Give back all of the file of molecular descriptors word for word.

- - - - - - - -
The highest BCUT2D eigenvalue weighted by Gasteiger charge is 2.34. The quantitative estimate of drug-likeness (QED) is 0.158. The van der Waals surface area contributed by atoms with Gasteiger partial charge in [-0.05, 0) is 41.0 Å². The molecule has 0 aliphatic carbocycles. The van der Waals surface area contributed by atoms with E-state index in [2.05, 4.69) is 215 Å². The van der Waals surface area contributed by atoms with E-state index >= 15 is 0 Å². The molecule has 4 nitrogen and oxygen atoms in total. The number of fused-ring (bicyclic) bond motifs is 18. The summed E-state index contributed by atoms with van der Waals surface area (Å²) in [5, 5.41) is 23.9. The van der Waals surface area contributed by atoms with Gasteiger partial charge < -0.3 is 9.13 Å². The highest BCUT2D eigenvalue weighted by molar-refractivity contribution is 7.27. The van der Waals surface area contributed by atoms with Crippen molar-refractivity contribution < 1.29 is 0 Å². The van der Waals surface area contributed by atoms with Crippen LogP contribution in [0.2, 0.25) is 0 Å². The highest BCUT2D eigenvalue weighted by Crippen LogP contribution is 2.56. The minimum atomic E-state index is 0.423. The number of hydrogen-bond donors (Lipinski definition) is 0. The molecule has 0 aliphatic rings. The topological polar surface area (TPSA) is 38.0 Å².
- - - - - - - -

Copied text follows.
The highest BCUT2D eigenvalue weighted by Gasteiger charge is 2.34. The quantitative estimate of drug-likeness (QED) is 0.158. The van der Waals surface area contributed by atoms with Gasteiger partial charge in [-0.05, 0) is 41.0 Å². The molecule has 0 aliphatic carbocycles. The van der Waals surface area contributed by atoms with E-state index in [2.05, 4.69) is 215 Å². The van der Waals surface area contributed by atoms with E-state index >= 15 is 0 Å². The molecule has 4 nitrogen and oxygen atoms in total. The number of fused-ring (bicyclic) bond motifs is 18. The summed E-state index contributed by atoms with van der Waals surface area (Å²) in [5, 5.41) is 23.9. The van der Waals surface area contributed by atoms with Gasteiger partial charge < -0.3 is 9.13 Å². The highest BCUT2D eigenvalue weighted by molar-refractivity contribution is 7.27. The van der Waals surface area contributed by atoms with Crippen molar-refractivity contribution < 1.29 is 0 Å². The van der Waals surface area contributed by atoms with Crippen LogP contribution in [0.2, 0.25) is 0 Å². The highest BCUT2D eigenvalue weighted by Crippen LogP contribution is 2.56. The minimum atomic E-state index is 0.423. The number of hydrogen-bond donors (Lipinski definition) is 0. The molecule has 0 aliphatic rings. The topological polar surface area (TPSA) is 38.0 Å².